|Supreme Court Justice Antonin Scalia|
(1936 - 2016)
1. On the absurdity of the Supreme Court being moral arbiters for the nation:
On the evolving-standards hypothesis, the only legitimate function of this Court is to identify a moral consensus of the American people. By what conceivable warrant can nine lawyers presume to be the authoritative conscience of the Nation?
2. On God as the authority for law and government:
[T]he message [the Texas Ten Commandments monument] sends is that law and our institutions come from God.
3. On the fallacy of deferring to international law:
[International law] doesn’t show what the Constitution originally meant, and it doesn’t show what is fundamentally important to Americans today. It shows what’s fundamentally important to somebody else today.
4. On the absurdity of deferring to the "world community"
[I]rrelevant are the practices of the “world community,” whose notions of justice are (thankfully) not always those of our people.
5. On how restricting liberty can be legitimate, and Constitutional:
[The Texas anti-sodomy statute] undoubtedly imposes constraints on liberty. So do laws prohibiting prostitution, recreational use of heroin, and, for that matter, working more than 60 hours per week in a bakery. ... The Fourteenth Amendment expressly allows States to deprive their citizens of “liberty,” so long as “due process of law” is provided:
“No state shall … deprive any person of life, liberty, or property, without due process of law.” Amdt. 14 (emphasis added)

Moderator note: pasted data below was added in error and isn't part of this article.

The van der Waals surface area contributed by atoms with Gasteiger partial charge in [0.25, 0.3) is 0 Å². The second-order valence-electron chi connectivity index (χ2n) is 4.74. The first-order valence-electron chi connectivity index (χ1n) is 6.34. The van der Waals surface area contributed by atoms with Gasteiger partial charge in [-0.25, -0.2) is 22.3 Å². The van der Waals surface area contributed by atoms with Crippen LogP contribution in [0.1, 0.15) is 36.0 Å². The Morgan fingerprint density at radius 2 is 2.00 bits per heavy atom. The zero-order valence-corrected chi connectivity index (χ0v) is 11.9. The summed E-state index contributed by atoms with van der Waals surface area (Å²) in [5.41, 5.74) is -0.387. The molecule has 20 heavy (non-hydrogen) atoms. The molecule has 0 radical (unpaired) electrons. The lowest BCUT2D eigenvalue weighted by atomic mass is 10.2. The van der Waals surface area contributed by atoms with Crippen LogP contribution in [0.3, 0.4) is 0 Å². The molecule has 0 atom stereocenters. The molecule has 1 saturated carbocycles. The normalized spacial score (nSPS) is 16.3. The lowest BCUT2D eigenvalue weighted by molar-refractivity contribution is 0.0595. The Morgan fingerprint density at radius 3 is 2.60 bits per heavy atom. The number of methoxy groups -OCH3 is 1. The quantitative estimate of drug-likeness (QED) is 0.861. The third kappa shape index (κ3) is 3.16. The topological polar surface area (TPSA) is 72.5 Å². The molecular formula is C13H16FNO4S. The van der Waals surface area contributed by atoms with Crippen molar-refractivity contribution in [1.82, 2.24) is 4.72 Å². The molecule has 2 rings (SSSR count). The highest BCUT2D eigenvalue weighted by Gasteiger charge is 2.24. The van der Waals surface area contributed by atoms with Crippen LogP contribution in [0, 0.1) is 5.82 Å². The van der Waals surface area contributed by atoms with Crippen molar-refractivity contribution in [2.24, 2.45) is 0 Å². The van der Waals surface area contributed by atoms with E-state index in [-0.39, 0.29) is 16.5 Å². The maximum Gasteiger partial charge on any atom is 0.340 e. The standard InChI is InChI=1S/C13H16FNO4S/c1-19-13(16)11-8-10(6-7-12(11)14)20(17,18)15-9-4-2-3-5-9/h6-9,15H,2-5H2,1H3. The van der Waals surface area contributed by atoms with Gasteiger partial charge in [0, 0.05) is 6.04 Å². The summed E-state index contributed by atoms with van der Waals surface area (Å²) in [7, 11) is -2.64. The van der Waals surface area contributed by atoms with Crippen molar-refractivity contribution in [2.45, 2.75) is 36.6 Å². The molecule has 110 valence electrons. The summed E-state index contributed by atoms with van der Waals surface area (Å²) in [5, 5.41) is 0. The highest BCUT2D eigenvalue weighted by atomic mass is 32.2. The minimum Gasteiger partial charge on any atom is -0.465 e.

6. On the Supreme Court's legalization of "same sex marriage":
The opinion is couched in a style that is as pretentious as its content is egotistic. If, even as the price to be paid for a fifth vote, I ever joined an opinion for the Court that began: 'The Constitution promises liberty to all within its reach, a liberty that includes certain specific rights that allow persons, within a lawful realm, to define and express their identity,' I would hide my head in a bag. The Supreme Court of the United States has descended from the disciplined legal reasoning of John Marshall and Joseph Story to the mystical aphorisms of the fortune cookie.
Words do have a limited range of meaning, and no interpretation that goes beyond that range is permissible.
 Bruce Allen Murphy, Scalia: A Court of One (New York, NY: Simon and Schuster, 2015), 316.
 Peter Irons, The Steps to the Supreme Court: A Guided Tour of the American Legal System (Hobokon, NJ: John Wiley & Sons, 2012), 181. Scalia also said:
[The Ten Commandments monument is] a symbol of the fact that government derives its authority from God. And that is, it seems to me, an appropriate symbol to be on state grounds. (Ibid., 180).
 "Justices argue international law," Washington Times (April 24, 2005). Retrieved February 15, 2016, from http://www.washingtontimes.com/news/2005/apr/24/20050424-112055-5829r/?page=all
 Kevin A. Ring, Scalia Dissents: Writings of the Supreme Court's Wittiest, Most Outspoken Justice (Washington, D.C.: Regnery Publishing, 2004), 158.
 Ibid., 288.
 Leada Gore, "7 best lines from SCOTUS Justice Antonin Scalia's same-sex marriage dissent," al.com. Retrieved Febuary 15, 2016, from http://www.al.com/opinion/index.ssf/2015/06/7_best_lines_from_justice_anto.html
 Antonin Scalia, A Matter of Interpretation: Federal Courts and the Law, ed., Amy Gutmann (Princeton, NJ: Princeton University Press, 1997), viii.